3 Things You Shouldn’t Forget When You’re in a Committed Relationship
The earliest stages of a new relationship are incredibly exciting.
You’re in a state of exploration and constant curiosity; spending time together is a priority, and you’re both excited to know as much as you can about the other person. You respond to every text, answer every call, and can’t wait to discover everything there is to know about them.
While there is something to be said for the comfort and the emotional exhale that comes with finding your person, too often this leads to people no longer putting in effort and going on autopilot in the relationship. Life easily takes over – especially when kids enter the picture, or careers start to take off and take over – and we subconsciously think the other person isn’t going anywhere and they don’t need the same energy or time the other aspects of our lives need.
This is the point where relationships begin to shift – it’s a subtle shift that happens slowly over time, with couples going from perfectly happy to one day, to realizing they’ve drifted apart and almost feel like strangers. And unfortunately, most couples don’t realize this is happening until too much time has passed.
To help you avoid this trap, here are just a few tips to keep in mind as you come down from the high of a new, shiny relationship and settle into real life with your partner.
Always continue courting.
One of the most common findings among couples who are happy ten, twenty, forty years in is that they never actually stop courting each other. The relationship remains as big a priority as any other, and it isn’t in competition with the other parts of life. Remember: Relationships grow apart before they fall apart. You are dynamic individuals who are constantly changing – your exploration of each other should be a continuous one.
Note: Research by Dr. John Gottman has found that the happiest couples continue courting and connecting in a few specific ways: Weekly date nights, regular vulnerable conversations, a six-second kiss every day, and physical intimacy at least once a week.
Don’t be the ugliest version of yourself with them.
Being in a secure relationship means trusting that your partner will be there for you through the ups and the downs that life will bring you. But let’s distinguish between having good and bad days, and allowing sides of us to come out that can cause permanent damage to our relationship. It takes effort to remain respectful and fair in an argument, and a lot of times people just stop putting in this energy. Disrespect and contempt can start to creep in and become a regular part of conflict; when this happens for an extended period of time, it’s almost impossible for the relationship to bounce back. Don’t treat your partner worse than you would treat a perfect stranger – be mindful of times where you might be handling them with less care and consideration because you’ve started to take their presence in your life for granted.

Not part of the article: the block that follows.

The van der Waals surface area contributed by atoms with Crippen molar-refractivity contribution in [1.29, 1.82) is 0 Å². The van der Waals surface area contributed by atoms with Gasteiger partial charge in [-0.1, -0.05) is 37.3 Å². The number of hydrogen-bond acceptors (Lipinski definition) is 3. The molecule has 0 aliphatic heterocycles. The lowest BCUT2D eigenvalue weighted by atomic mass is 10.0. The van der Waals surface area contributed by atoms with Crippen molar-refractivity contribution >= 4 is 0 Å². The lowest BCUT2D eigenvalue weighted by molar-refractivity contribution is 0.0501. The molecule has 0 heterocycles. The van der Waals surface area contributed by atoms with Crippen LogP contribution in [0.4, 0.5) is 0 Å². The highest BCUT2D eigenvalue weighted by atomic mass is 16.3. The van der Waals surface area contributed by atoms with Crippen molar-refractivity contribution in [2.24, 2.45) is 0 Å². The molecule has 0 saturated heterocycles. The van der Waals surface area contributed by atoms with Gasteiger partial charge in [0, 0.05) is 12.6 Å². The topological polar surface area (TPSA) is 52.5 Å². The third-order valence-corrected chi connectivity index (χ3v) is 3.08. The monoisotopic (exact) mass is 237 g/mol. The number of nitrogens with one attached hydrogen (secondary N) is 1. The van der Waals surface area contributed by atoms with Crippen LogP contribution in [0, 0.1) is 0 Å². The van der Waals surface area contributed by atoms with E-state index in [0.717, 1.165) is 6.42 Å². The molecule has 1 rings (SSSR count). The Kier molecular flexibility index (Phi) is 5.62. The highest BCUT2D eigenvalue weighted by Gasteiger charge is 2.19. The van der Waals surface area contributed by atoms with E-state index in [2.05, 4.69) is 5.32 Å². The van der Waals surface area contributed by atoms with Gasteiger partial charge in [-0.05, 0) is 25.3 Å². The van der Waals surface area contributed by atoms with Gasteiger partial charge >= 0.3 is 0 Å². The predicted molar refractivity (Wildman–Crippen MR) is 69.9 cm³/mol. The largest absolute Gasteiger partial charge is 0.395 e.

Stay in a space of positivity and appreciation.
Our brains are actually hard-wired to notice the negative things around us. We actually default to seeing the bad things – and place much more importance on them – than on seeing the good things and being grateful for them (this is known as the “negativity bias”). This tendency trickles over into our relationships, eventually eroding overall relationship satisfaction. When both people hyper-focus on the bad, you end up with two people who feel like their partner falls short, and who also feel like they are themselves deeply unappreciated and misunderstood.
To combat this, you have to intentionally go into a space of noticing and appreciating the good things about your partner. This may feel forced and even awkward for a while, but what ends up happening is you train your brain to stay in a space of appreciation. When this ends up becoming your natural perspective, relationship satisfaction skyrockets – both people end up appreciating each other more, and each person feels seen and valued. Not only is this critical for happiness in the relationship, but it also makes it so that when you do have a valid concern or constructive criticism, you’ve essentially built up enough emotional credit so that you can afford the occasional withdrawal to tackle a tougher issue. Extended periods of appreciation lead to higher levels of trust and closeness – these levels of intimacy are what carry couples work through the tougher times.
Love and committed relationships can enhance our lives in ways that nothing else can. But it isn’t self-sustaining – let your gratitude for finding your person fuel the energy you both put in to keep your love thriving for years to come.
Dr. Nura Mowzoon is a couple’s coach based outside of Phoenix, with a clientele locally and internationally. She also works as a full time instructor at Arizona State University, and gives talks and seminars on love and relationships around the world.